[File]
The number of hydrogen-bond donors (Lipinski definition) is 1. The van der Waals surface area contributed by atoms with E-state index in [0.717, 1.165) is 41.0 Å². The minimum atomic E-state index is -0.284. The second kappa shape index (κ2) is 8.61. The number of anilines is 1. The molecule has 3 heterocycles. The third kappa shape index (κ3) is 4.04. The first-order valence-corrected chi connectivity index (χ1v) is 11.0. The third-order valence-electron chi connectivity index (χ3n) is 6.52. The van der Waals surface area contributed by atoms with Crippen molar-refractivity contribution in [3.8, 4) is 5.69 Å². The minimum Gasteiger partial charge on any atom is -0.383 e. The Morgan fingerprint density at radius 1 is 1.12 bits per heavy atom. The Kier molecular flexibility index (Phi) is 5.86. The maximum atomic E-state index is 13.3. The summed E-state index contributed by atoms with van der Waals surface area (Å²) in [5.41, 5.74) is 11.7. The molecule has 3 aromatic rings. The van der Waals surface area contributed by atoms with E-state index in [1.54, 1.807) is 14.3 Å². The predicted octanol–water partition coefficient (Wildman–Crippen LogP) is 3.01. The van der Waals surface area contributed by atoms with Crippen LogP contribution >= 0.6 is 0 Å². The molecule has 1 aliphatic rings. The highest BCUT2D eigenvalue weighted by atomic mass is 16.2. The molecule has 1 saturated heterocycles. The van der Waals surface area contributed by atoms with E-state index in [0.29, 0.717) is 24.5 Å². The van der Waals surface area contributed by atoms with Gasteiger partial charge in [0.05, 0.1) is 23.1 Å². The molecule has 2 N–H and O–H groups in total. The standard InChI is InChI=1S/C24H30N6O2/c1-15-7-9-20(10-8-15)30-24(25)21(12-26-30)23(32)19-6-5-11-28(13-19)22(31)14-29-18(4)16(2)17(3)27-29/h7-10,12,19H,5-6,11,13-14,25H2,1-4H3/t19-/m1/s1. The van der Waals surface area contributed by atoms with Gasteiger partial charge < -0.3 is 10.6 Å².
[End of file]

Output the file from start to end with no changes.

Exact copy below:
The number of hydrogen-bond donors (Lipinski definition) is 1. The van der Waals surface area contributed by atoms with E-state index in [0.717, 1.165) is 41.0 Å². The minimum atomic E-state index is -0.284. The second kappa shape index (κ2) is 8.61. The number of anilines is 1. The molecule has 3 heterocycles. The third kappa shape index (κ3) is 4.04. The first-order valence-corrected chi connectivity index (χ1v) is 11.0. The third-order valence-electron chi connectivity index (χ3n) is 6.52. The van der Waals surface area contributed by atoms with Crippen molar-refractivity contribution in [3.8, 4) is 5.69 Å². The minimum Gasteiger partial charge on any atom is -0.383 e. The Morgan fingerprint density at radius 1 is 1.12 bits per heavy atom. The Kier molecular flexibility index (Phi) is 5.86. The maximum atomic E-state index is 13.3. The summed E-state index contributed by atoms with van der Waals surface area (Å²) in [5.41, 5.74) is 11.7. The molecule has 3 aromatic rings. The van der Waals surface area contributed by atoms with E-state index in [1.54, 1.807) is 14.3 Å². The predicted octanol–water partition coefficient (Wildman–Crippen LogP) is 3.01. The van der Waals surface area contributed by atoms with Crippen LogP contribution >= 0.6 is 0 Å². The molecule has 1 aliphatic rings. The highest BCUT2D eigenvalue weighted by atomic mass is 16.2. The molecule has 1 saturated heterocycles. The van der Waals surface area contributed by atoms with E-state index in [0.29, 0.717) is 24.5 Å². The van der Waals surface area contributed by atoms with Gasteiger partial charge in [0.05, 0.1) is 23.1 Å². The molecule has 2 N–H and O–H groups in total. The standard InChI is InChI=1S/C24H30N6O2/c1-15-7-9-20(10-8-15)30-24(25)21(12-26-30)23(32)19-6-5-11-28(13-19)22(31)14-29-18(4)16(2)17(3)27-29/h7-10,12,19H,5-6,11,13-14,25H2,1-4H3/t19-/m1/s1. The van der Waals surface area contributed by atoms with Gasteiger partial charge < -0.3 is 10.6 Å².